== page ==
How to Practice Eco-Friendly Travel

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Pollution disasters and diseases – these are the result of humans neglecting their responsibility towards mother nature. Recently, the rise of Eco-Friendly endeavors has been rampant because we’ve finally realized that we need to take care of the world.

If you want to find out how to be eco-friendly and you want to ensure that you’re not adding any more problems to the local environment of the place you’re visiting, then you’ve come to the right article. In the next few hundred words, we’ll be discussing several things you can do or not do to practice eco-friendly travel.

 

Pack Lightly

People might not know it, but the more the plane weighs, the more carbon emissions it produces. Consequently, the more items you bring on board, the more a plane weighs.

How to avoid this? Pack only what you need. Grab only the essentials and a few helpful things. Not only is it not eco-friendly to travel with a lot, but it’s also such a hassle. It prevents you from bringing home those precious souvenirs!

 

Public Transport

Try to share a load of your carbon footprint by using public transport whenever possible. As scary as it might seem, taking public transport is actually fun. It ensures that you aren’t creating any additional carbon emissions from private transport, but it also adds a more authentic and down-to-earth feel to your travel experience. You’re provided with an opportunity to interact more with the locals and see, feel, hear, and experience more things than you probably would have had if you took that taxi or rented that car.

However, in some cases, it might be unavoidable to travel privately because of safety concerns or difficulty traveling, which is perfectly fine.

 

Treat Your Hotel Like Home

Hotels are fun because you can keep the shower running, the air conditioning system full, and even the tv on at all times and you won’t have to pay extra. However, it doesn’t mean that you can openly splurge on these amenities when you don’t have to pay for the electricity bill and the water bill. Remember, even if you aren’t paying for them, there will still be repercussions and effects.

When you aren’t using the lights, turn it off. Set the television on a timer if you’re planning on falling asleep to it. Cut down on the shower time, and bring your own towel if possible. Those are just samples on how you can help save on the utilities.

 

Support Local

If you order things that aren’t locally made, it’s assumed that they’ve probably been transported and exported to the place and they’ve likely contributed to what we call ‘export mileage’. Again, resulting in more carbon emissions and footprint.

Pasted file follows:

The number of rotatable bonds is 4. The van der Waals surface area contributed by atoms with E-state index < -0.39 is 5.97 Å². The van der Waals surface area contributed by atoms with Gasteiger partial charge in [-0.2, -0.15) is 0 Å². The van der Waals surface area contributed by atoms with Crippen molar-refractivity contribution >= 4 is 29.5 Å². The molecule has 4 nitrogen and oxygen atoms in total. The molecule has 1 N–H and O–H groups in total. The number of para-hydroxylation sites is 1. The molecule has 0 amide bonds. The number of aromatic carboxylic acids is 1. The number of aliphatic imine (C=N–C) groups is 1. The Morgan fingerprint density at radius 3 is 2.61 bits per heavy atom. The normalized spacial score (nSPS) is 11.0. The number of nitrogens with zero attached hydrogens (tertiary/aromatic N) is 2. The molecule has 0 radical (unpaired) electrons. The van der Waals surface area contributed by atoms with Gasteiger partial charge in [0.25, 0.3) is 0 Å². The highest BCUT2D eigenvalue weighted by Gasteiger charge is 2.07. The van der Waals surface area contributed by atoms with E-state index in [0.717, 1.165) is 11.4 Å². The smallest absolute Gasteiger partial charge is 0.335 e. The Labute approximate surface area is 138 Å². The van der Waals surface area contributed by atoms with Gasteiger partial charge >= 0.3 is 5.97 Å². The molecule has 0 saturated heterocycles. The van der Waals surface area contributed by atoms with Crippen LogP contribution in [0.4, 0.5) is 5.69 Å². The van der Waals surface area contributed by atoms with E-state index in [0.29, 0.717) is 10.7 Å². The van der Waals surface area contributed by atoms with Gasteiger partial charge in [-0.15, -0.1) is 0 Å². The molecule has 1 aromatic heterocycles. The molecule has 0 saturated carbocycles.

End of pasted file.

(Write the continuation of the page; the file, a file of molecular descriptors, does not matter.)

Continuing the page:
Not only is it miles better to drink a locally brewed beer or a locally made apple pie, but it will also contribute more to an authentic experience in your travels. It allows you to taste and experience the local produce and compels your taste buds to be adventurous!

 

Avoid Plastic Bags

A plastic bag, or plastic bags in general, take at least 500 years to decompose. That’s too long for something that you probably won’t even be used in the entirety of the trip.

Instead, you should opt for something more eco-friendly like reusable shopping bags if you plan to visit the local markets. If you’re planning on using it for the entirety of the trip, try using reusable containers that can at least be used for the whole travel’s duration.

 

Avoid Bottled Water/Plastic Utensils

Research shows that 35 billion plastic bottles every year and only 25% of those get recycled. Plastic bottles account for a lot of waste. Likewise, plastic utensils also contribute to the pollution of mother nature. Too much waste.

Whenever possible, bring your own reusable water bottle to ensure that you cut down on plastic waste. You can also slip metal straws and eating utensils in your bag to avoid using single-use plasticware.

 

Observe Proper Hiking Rules

When you’re hiking, try to make sure you stay on the marked trails and paths to ensure that you maintain a safe distance from any animals you might encounter.

Not only does this keep you AND the animal safe, but it also ensures that you don’t accidentally end up trampling on protected areas like nests or endangered plants.

 

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